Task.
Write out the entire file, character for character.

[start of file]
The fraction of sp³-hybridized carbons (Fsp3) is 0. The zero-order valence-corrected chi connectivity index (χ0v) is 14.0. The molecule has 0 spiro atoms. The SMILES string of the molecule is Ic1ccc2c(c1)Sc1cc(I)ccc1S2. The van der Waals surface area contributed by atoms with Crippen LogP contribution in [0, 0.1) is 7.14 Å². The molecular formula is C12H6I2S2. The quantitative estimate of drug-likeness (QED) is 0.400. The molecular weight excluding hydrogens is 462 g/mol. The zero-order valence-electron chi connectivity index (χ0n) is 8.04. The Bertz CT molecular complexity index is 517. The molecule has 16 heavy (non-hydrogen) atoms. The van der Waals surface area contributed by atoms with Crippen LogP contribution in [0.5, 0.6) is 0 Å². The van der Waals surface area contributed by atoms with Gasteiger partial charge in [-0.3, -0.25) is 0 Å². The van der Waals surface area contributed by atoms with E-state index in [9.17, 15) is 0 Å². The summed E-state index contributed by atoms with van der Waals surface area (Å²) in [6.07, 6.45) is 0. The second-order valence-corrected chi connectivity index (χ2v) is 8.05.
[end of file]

The fraction of sp³-hybridized carbons (Fsp3) is 0. The zero-order valence-corrected chi connectivity index (χ0v) is 14.0. The molecule has 0 spiro atoms. The SMILES string of the molecule is Ic1ccc2c(c1)Sc1cc(I)ccc1S2. The van der Waals surface area contributed by atoms with Crippen LogP contribution in [0, 0.1) is 7.14 Å². The molecular formula is C12H6I2S2. The quantitative estimate of drug-likeness (QED) is 0.400. The molecular weight excluding hydrogens is 462 g/mol. The zero-order valence-electron chi connectivity index (χ0n) is 8.04. The Bertz CT molecular complexity index is 517. The molecule has 16 heavy (non-hydrogen) atoms. The van der Waals surface area contributed by atoms with Crippen LogP contribution in [0.5, 0.6) is 0 Å². The van der Waals surface area contributed by atoms with Gasteiger partial charge in [-0.3, -0.25) is 0 Å². The van der Waals surface area contributed by atoms with E-state index in [9.17, 15) is 0 Å². The summed E-state index contributed by atoms with van der Waals surface area (Å²) in [6.07, 6.45) is 0. The second-order valence-corrected chi connectivity index (χ2v) is 8.05.